By: Jonah Sprinkel
Ladies and Gentlemen! Boys and girls! The NBA season is nearly back! After a long, yet extremely exciting offseason the Minnesota Timberwolves are gearing up to make a playoff push and prove the league that they are to be feared on a nightly basis.
But before we get too far ahead of ourselves by dreaming of greatness, we must first watch, and possibly suffer through, the growing pains of training camp and the preseason games. I don’t want to sound like a Debbie Downer, I’m simply trying to be realistic. Great teams aren’t built over night. Last season some of us who expected too much from the Wolves were disappointed. Though it should be noted that the 2017-18 Timberwolves have a much, much higher ceiling than any Wolves team since 2003-04.
Saturday, Sept. 30. 9PM. Wolves @ Lakers
Thursday, Oct. 5. 1AM. Wolves @ Warriors (Played in China)
Sunday, Oct. 8. 6AM. Warriors @ Wolves (Played in China)
What to watch for:
This may come a surprise to some, but the point of the preseason is not to win games. The goal should be to improve as team and work out some of the major kinks in both the offensive and defensive systems. With a new alpha dog in Jimmy Butler as well as many new role players, there will be quite a few kinks to work out. I fully expect miscommunication and mental mistakes to be prevalent in these games, especially early on. Obviously, the preseason is much more intricate.
1. Chemistry between the stars
We’ve seen it time and time again with “Big 3’s” in the NBA. Three extremely talented players join forces to try and become a title contender. On paper, these three players should immediately gel and wreak havoc on the league. But everyone is human, and yes that includes NBA stars. It will take time for these guys to figure out their roles. It will take even longer for them to become completely comfortable in those roles.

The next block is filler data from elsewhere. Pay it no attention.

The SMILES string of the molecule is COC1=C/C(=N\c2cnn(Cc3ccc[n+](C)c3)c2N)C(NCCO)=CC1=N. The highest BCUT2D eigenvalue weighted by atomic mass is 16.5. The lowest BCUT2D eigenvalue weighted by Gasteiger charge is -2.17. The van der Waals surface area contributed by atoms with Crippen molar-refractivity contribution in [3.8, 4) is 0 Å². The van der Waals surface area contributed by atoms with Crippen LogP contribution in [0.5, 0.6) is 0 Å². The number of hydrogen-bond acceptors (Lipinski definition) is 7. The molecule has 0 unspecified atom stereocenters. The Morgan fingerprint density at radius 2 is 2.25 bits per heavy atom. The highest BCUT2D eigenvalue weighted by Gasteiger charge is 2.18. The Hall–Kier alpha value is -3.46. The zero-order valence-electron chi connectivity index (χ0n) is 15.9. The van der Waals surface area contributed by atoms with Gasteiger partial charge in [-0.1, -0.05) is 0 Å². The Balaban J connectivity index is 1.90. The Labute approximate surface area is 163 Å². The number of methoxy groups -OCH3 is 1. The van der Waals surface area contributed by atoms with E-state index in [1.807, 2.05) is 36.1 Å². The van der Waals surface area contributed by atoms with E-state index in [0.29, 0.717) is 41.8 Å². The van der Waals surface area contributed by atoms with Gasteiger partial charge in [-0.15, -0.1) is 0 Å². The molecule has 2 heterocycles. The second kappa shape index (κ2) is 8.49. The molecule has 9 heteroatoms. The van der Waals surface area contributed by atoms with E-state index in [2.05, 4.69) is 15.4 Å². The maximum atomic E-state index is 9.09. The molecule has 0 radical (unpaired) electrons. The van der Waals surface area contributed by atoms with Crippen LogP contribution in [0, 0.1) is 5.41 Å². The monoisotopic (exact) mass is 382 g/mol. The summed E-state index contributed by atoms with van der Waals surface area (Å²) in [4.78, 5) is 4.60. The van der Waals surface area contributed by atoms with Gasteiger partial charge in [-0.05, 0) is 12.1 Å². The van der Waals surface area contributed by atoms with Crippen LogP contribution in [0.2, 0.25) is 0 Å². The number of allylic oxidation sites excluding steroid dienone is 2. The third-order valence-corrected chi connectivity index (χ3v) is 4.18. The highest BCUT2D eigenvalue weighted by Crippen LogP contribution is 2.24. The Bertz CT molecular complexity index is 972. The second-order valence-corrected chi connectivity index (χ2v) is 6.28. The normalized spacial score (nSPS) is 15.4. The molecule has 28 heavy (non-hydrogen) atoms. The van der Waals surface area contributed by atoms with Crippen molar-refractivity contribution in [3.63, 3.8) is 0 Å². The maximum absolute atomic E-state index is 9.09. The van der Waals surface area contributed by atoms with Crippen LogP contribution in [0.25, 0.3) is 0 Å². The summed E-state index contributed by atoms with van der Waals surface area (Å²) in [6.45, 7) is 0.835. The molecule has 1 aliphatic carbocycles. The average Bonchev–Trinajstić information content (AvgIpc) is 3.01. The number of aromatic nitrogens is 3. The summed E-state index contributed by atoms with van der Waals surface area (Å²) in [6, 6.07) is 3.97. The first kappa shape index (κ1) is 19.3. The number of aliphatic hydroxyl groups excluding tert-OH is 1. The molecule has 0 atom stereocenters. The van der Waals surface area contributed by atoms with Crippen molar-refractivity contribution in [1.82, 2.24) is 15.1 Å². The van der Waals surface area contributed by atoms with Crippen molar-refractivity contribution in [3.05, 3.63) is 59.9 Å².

The preseason hopes to be a crash course in chemistry and unity for the Wolves “Big 3.” Realistically, one of these guys will have to take a bit of a back seat at times. The trick for them is to figure out when to take a back seat and when to be assertive. Don’t expect these relationships to be flawless even after a full training camp and preseason. The “Big 3” in Miami were 9-8 after their first 17 games. That team had LeBron James and even they struggled.
2. Role players fitting in
The Wolves added quite a few new faces this off-season; Jeff Teague, Taj Gibson, Jamal Crawford, Aaron Brooks, Anthony Brown, Marcus Georges-Hunt, Amile Jefferson and Melo Trimble. However, the latter few of those players may only serve to be camp bodies. The team also resigned Shabazz Muhammad to go along with last year’s core of role players; Gorgui Dieng, Tyus Jones, Nemanja Bjelica, and Cole Aldrich.
Each one of these players should have a defined role upon the start of the regular season. Knowing Thibs, he’s already drawn up a plan for where every single player will be on the court for every second of every game. The players themselves will have to grow into those roles and learn how to be effective while deferring to the “Big 3.”